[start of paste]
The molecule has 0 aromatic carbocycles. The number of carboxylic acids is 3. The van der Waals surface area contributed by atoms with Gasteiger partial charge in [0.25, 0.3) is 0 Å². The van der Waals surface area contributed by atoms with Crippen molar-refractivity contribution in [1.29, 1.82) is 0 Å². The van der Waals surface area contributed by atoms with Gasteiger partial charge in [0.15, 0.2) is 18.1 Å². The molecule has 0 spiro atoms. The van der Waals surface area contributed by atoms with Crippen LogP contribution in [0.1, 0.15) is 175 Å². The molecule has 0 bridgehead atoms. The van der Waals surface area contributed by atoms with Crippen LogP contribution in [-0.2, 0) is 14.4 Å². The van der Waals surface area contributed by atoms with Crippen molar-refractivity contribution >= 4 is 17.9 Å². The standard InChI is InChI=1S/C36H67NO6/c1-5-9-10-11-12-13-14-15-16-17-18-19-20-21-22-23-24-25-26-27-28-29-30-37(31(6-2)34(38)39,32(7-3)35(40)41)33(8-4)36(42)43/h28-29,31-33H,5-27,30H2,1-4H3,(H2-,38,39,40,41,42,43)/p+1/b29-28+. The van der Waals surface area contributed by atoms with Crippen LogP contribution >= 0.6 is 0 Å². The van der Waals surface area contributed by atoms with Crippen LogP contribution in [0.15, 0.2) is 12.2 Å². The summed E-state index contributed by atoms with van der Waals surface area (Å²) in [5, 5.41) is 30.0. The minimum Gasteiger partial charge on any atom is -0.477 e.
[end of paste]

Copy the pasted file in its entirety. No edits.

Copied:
The molecule has 0 aromatic carbocycles. The number of carboxylic acids is 3. The van der Waals surface area contributed by atoms with Gasteiger partial charge in [0.25, 0.3) is 0 Å². The van der Waals surface area contributed by atoms with Crippen molar-refractivity contribution in [1.29, 1.82) is 0 Å². The van der Waals surface area contributed by atoms with Gasteiger partial charge in [0.15, 0.2) is 18.1 Å². The molecule has 0 spiro atoms. The van der Waals surface area contributed by atoms with Crippen LogP contribution in [0.1, 0.15) is 175 Å². The molecule has 0 bridgehead atoms. The van der Waals surface area contributed by atoms with Crippen LogP contribution in [-0.2, 0) is 14.4 Å². The van der Waals surface area contributed by atoms with Crippen molar-refractivity contribution >= 4 is 17.9 Å². The standard InChI is InChI=1S/C36H67NO6/c1-5-9-10-11-12-13-14-15-16-17-18-19-20-21-22-23-24-25-26-27-28-29-30-37(31(6-2)34(38)39,32(7-3)35(40)41)33(8-4)36(42)43/h28-29,31-33H,5-27,30H2,1-4H3,(H2-,38,39,40,41,42,43)/p+1/b29-28+. The van der Waals surface area contributed by atoms with Crippen LogP contribution >= 0.6 is 0 Å². The van der Waals surface area contributed by atoms with Crippen LogP contribution in [0.15, 0.2) is 12.2 Å². The summed E-state index contributed by atoms with van der Waals surface area (Å²) in [5, 5.41) is 30.0. The minimum Gasteiger partial charge on any atom is -0.477 e.